Ryan Bubnis prefers to use a limited colour palette

Ryan Bubnis (USA)

“Whether I’m working digitally or with traditional media, I prefer to use a limited colour palette. It forces me to focus on composition and tests my design skills. I intuitively choose about four colours, and then use a variety of tones and values based on these choices.”


Scott Balmer believes you should trust your instincts when choosing colours

Scott Balmer (UK)

“When it comes to selecting colour in my work, I start off by having a general idea of what pigments I want to use on the final piece. But I don’t set my choices in stone as I tend to pick an the initial colour [for part of an image] and then decide on what its nearest neighbour’s hue should be. It sounds mad, but it’s down to trusting what your instincts tell you about whether both colours feel like a right fit together and work well in harmony. It’s something I’ve been doing ever since I picked up block printing at art school.” 


Nick Sheehy favours a ‘less is more’ approach to colour. This artwork is called Brave New World

Showchicken (aka Nick Sheehy) (UK) 

“I tend to favour the ‘less is more’ approach to colour. I use dense textures – and a colour that’s too strong will overpower an image, throwing off the context of a scene. If you’re going for an atmosphere of slightly odd and eerie, you can get a lot of mileage by using a limited palette, focusing on the technique of layering to build up interest.”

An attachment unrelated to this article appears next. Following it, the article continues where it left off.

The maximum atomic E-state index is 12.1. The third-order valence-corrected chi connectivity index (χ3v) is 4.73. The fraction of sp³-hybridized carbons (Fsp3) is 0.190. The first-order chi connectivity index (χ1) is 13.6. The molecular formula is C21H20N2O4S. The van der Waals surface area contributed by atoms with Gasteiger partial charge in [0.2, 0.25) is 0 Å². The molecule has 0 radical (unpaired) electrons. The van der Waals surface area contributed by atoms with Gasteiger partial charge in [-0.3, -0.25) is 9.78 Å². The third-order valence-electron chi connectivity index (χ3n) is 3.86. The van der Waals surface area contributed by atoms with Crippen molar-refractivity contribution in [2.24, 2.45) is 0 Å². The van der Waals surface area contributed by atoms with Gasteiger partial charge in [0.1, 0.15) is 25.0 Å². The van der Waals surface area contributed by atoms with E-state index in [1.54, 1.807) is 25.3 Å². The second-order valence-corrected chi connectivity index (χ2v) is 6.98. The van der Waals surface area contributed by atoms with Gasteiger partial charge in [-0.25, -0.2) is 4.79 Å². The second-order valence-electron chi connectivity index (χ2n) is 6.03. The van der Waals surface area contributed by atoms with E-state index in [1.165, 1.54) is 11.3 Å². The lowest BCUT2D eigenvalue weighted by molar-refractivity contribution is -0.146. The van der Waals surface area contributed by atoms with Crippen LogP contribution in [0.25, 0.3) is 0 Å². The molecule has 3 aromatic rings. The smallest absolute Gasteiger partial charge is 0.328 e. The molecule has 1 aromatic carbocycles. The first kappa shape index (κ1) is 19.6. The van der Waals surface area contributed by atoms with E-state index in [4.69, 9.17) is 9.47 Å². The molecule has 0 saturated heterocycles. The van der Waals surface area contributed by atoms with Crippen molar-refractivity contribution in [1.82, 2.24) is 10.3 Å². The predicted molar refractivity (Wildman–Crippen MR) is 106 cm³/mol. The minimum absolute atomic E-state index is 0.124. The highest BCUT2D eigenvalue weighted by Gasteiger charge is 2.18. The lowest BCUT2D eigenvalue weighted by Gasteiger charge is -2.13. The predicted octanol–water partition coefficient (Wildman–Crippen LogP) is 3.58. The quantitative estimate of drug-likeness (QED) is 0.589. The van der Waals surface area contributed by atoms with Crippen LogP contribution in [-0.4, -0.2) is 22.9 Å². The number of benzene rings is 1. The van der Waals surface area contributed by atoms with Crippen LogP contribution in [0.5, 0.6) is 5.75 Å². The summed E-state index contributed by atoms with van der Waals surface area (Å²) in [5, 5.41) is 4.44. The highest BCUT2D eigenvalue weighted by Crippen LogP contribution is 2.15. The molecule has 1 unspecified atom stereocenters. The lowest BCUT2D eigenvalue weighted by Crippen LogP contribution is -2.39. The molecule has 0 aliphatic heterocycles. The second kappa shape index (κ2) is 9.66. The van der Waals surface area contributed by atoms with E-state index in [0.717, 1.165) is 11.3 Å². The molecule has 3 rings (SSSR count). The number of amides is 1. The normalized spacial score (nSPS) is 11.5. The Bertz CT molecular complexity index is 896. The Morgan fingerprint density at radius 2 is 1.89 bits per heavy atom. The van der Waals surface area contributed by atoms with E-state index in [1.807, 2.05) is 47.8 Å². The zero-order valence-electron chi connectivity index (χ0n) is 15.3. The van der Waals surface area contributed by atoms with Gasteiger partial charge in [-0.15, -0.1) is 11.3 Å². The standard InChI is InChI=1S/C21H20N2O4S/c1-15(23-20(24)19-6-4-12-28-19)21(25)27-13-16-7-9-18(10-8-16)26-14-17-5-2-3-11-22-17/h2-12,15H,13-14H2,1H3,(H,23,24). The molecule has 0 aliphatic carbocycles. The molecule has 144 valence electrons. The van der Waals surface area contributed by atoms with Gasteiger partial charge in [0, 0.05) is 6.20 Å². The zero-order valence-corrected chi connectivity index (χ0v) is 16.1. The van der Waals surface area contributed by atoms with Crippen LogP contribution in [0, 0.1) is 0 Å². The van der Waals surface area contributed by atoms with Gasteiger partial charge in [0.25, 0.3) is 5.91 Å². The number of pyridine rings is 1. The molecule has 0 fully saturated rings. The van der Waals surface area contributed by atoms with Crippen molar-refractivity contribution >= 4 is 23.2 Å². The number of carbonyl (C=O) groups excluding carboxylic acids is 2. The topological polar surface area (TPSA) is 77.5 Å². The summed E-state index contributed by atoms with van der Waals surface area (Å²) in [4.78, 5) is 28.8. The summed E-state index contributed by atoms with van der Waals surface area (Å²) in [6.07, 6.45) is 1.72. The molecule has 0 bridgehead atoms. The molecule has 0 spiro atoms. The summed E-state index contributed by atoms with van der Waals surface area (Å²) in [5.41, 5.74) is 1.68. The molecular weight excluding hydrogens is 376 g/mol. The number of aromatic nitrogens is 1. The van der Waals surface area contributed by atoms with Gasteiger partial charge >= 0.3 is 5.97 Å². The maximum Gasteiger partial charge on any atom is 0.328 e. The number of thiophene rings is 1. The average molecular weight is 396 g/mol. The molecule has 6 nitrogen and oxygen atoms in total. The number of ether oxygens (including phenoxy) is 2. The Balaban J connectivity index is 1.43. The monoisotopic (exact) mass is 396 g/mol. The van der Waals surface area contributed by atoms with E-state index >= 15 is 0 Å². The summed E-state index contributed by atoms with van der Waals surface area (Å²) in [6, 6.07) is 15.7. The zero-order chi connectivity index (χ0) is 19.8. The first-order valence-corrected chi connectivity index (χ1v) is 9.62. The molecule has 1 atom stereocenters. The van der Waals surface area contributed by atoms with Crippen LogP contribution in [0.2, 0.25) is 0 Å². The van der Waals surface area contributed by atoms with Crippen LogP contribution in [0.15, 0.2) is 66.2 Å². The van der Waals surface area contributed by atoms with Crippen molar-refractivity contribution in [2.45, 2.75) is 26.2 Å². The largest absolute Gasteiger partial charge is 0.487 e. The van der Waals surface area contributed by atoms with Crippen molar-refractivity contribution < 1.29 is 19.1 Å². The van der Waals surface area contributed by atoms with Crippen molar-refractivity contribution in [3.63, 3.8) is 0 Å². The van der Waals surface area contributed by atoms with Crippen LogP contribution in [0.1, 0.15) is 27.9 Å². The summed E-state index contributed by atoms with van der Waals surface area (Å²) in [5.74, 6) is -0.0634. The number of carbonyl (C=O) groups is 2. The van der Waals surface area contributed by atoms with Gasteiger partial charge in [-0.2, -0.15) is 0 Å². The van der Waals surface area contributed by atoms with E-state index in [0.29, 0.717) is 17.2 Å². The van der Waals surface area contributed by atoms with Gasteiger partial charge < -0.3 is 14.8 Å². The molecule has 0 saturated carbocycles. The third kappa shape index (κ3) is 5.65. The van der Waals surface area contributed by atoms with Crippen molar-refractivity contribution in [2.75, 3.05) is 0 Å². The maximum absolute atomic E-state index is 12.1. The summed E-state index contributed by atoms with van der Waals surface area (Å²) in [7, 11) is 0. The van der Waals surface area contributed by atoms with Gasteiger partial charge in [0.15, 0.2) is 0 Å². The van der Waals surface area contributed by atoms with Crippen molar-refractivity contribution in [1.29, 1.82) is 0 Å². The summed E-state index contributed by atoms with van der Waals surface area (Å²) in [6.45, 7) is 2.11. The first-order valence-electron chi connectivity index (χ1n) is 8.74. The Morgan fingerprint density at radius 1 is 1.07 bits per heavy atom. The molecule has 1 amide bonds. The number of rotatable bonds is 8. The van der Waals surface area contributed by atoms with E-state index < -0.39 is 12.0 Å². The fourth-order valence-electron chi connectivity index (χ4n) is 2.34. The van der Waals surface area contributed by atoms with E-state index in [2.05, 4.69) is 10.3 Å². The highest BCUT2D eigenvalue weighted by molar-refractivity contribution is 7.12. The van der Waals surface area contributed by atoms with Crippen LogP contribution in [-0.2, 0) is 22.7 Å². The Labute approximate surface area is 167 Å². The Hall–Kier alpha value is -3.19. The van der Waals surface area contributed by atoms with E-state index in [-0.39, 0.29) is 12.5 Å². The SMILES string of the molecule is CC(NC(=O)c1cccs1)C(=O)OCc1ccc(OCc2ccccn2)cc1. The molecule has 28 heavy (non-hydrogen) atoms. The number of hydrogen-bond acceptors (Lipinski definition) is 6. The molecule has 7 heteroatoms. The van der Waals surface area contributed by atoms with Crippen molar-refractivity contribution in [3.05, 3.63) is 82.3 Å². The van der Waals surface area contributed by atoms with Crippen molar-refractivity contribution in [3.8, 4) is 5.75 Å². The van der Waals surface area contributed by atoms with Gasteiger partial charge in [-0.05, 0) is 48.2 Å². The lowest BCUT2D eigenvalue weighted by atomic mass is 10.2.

Using a darker background to frame your work can intensify the colours, argues Simon Wild. This piece is called You Are The Music While The Music Lasts

Simon Wild (UK) 

“Framing your palette with a darker background can sometimes intensify the colours in your work. I wanted to capture the vibrancy of a jukebox for this piece [left], so I decided to frame it by using an almost black background. This is particularly useful for identifying shape and directing focus on a particular area.

“A limited palette with repeating colours is a useful technique to unify all the elements of your image.”